Protesters and police resort to violence in Oman [Photos]


Protesters set a supermarket ablaze and gathered in several sites in a seaside town in Oman on Monday in a third consecutive day of unrest that has included deadly clashes in the strategic Gulf nation.

Police shot dead two demonstrators as the wave of protests sweeping the Arab world engulfed the normally placid sultanate of Oman.

Protests have been rare in the country, which wraps around the southeast corner of the Arabian peninsula. But Oman’s ruler, Sultan Qaboos bin Said, is moving quickly to try to offer reforms to quell the demands that include more jobs and a greater public voice in the country’s affairs.

Police used tear gas and opened fire with rubber bullets to disperse hundreds of demonstrators who tried to storm a police station. Five others were wounded.

Masked Omani protesters flash victory signs outside the Sohar governor's house damaged by fire during a demonstration northwest of Muscat.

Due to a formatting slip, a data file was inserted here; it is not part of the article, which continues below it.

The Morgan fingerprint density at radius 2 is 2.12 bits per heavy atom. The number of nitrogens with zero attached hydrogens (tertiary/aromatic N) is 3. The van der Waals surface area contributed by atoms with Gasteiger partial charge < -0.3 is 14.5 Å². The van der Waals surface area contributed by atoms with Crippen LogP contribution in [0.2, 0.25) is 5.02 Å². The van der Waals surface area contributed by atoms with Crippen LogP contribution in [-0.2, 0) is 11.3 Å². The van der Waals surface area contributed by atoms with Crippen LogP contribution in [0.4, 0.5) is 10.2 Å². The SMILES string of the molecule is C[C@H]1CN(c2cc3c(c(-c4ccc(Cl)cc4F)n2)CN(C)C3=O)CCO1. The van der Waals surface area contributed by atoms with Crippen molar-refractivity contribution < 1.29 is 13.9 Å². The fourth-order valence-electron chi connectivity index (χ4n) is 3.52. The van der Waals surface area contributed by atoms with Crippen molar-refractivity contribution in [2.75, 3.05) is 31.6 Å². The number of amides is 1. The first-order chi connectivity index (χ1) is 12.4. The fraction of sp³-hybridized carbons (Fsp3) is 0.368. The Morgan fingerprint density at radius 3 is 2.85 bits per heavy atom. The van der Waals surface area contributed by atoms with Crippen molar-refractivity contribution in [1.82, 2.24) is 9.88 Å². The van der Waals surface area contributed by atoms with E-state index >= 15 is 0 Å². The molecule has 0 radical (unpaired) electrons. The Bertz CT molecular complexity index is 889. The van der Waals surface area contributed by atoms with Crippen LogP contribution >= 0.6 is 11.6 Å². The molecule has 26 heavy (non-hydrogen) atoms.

The protests in Sohar, more than 200km northwest of Muscat, prompted Sultan Qaboos to introduce swift appeasing measures, including the provision of jobs for 50,000 citizens and unemployment benefits.

Witnesses said a supermarket was set on fire Monday and several hundred protesters — mostly young men — had gathered in the town’s main roundabout, demanding higher salaries, jobs for the unemployed youth and changes of some government ministers.

Oman's leader Sultan Qaboos bin Said

On Sunday, Oman’s ruler ordered 50,000 new state positions and a monthly stipend of 150 rials ($390) for job seekers. A day earlier, the sultan replaced six Cabinet members.

Oman, ruled by a powerful family dynasty, marks the latest flashpoint in the Arab world’s challenges to authority and suggests that demonstrations could widen in the Gulf with protest rallies planned next month in Kuwait and Saudi Arabia.

Oman shares control with Iran over the Strait of Hormuz at the mouth of the Gulf — the route for about 40 percent of the world’s oil tanker traffic. Oman also plays an important role as a mediator between Iran and the West because of its strong ties to Tehran and Washington.

AP, The Australian